Gil began to accept that this night was just like the last, and the one before that. Wherever, whatever, Uma was doing, she wasn’t ready to let him in on it yet. Disheartened by the thought, Gil finally decided to call it a night and head back to the Lost Revenge. Turning away from the sea, he shook his head. The red in his cheek now wasn’t just from the cold, but also embarrassment, perhaps even shame. Yet again he was returning to Harry empty handed; without the one thing the young pirate needed most. Maybe he was just wasting precious time talking to sea when he could be at Harry’s side, keeping him from completely going off the deep end. Uma would be so disappointed in him, he thought to himself. He didn’t deserve to be a part of their crew, another mean voice in his head told him.

He reached the end of the dock when he heard it; glass clinking against a bunch of rocks. Curious, Gil peered over the dock’s edge. There, he spotted a tall, slim glass bottle washed up against the rocky shore. He almost walked away, disregarding it as nothing at all until he realized the bottle wasn’t empty as he had first assumed. Inside was a rolled up paper scroll.

Delighted by the development, Gil agilely leapt down from the wood planks and landed heavily onto the slippery pebbles below. Any pirate worth his salt recognizes a message in a bottle when they saw one.

The now uncorked bottle at his feet, he read the slightly damp parchment. He may not have understood a whole lot of what the message was about what he did garner from it that he was looking at instructions, orders really. His eyes lit up when he saw the signature at the bottom.
He snatched the bottle from the shore and ran for the ship, clutching the letter to his broad chest. “Harry is not going to believe this!” he exclaimed, his voice carrying out to the churning sea.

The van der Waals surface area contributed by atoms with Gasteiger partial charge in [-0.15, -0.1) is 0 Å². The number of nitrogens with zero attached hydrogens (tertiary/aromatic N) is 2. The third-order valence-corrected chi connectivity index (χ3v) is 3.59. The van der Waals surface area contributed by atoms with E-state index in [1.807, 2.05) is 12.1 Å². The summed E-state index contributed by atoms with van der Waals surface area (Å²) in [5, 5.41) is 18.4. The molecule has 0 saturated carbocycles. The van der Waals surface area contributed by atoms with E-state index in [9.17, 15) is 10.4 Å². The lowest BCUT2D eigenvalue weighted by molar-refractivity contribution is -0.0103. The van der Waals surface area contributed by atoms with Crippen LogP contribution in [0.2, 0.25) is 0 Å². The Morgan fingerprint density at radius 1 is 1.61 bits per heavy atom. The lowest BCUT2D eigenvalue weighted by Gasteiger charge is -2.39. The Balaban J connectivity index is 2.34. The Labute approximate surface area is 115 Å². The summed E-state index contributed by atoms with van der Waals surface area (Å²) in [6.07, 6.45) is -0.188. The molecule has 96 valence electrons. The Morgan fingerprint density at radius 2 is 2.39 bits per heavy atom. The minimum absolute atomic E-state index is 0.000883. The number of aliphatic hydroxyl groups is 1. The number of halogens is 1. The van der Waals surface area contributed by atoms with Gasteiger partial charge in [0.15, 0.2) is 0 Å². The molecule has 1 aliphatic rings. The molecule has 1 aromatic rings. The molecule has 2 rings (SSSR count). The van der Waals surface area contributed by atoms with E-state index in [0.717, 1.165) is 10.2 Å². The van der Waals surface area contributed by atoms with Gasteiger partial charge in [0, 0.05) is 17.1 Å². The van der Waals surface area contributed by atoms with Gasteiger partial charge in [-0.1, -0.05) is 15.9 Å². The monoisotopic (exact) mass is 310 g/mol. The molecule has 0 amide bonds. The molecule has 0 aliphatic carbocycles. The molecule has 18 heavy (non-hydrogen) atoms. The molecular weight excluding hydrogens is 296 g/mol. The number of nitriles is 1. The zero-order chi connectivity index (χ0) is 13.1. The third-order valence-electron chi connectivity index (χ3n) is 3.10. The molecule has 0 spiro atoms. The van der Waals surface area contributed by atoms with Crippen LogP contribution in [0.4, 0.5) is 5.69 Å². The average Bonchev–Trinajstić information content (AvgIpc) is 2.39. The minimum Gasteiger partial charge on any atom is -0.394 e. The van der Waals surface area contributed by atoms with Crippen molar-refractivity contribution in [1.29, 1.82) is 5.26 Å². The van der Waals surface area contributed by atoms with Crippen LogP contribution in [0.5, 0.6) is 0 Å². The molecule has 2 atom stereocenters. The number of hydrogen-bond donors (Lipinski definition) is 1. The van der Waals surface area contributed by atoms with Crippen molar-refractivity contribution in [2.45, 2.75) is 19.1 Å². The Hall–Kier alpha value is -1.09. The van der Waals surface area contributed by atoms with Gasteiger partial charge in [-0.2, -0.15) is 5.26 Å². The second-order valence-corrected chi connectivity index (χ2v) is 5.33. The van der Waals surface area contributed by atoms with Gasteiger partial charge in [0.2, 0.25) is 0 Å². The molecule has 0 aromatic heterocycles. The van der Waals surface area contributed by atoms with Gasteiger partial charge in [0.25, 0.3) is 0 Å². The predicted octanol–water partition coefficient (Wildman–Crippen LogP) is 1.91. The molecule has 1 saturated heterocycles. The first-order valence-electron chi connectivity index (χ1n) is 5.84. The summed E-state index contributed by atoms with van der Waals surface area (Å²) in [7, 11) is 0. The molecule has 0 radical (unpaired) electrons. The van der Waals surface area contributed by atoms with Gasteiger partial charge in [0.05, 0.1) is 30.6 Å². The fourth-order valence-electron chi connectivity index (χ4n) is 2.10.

~~~
Harry stared on at his restless crew with disdain. Leaning, slumping against to be honest, the Lost Revenge’s railing was the only thing holding him up. The rum bottle he had swiped from his father’s stash now empty lay shattered on the dock by his boots in a hundred pieces. The drink had kept him warm against the cold, but his rising temper was quickly catching up. Here he was simply trying to get out of his chaotic head for a little teensy while and his crew was laughing riotously and just having a grand ‘ol time without Uma to keep them in line. The frivolous sight drove him mad.

He pushed off the railing and staggered towards the raucous young villains. Using his gleaming hook to catch the collar on the nearest kid, he held them immobile.

“Didn’ I tell ye wharf rats to pull that gangway from the water- whattimeisit-” he muttered the last part to himself and pulled his faux silver time piece from his jacket pocket and squinted at the watches face- “nearly four hours ago?”

It was almost impossible for anyone who wasn’t part of the crew to understand Harry’s slurred speech made only a thousand times less understandable by his strong lilting accent. The crew went silent, freezing where they stood. In the weeks following the Captain’s play at the king they had learned just how easily the first mate could lose his cool. None of them were willing to tell him that he had actually ordered them to return the gangway Mal had knocked into the water days ago. While Harry had never been great at telling time, he seemed to be losing more and more of it than ever before.

“We just don’t have enough people, Captain,” someone piped up, much to the horror of the others.

The poor sap on Harry’s hook scrambled away as soon as Harry released him. Harry singled out the kid to speak up with those pale blue eyes of his. The raven haired pirate stepped in front of the unfortunate soul who trembled before him.

“What did ya call me?” Harry ground out slowly.

The kid’s legs almost gave out right then and he looked to the other crew members for help. “Well, I mean, uh,” he mumbled, “since Uma is gone doesn’t that mean you’re, um, the Captain?”

He shrank in on himself as Harry towered over him shaking with rage. For a short moment, Harry closed his eyes to collect himself and when he opened them again he was deadly still. It did not go unnoticed how his hand was resting on the hilt of his sword.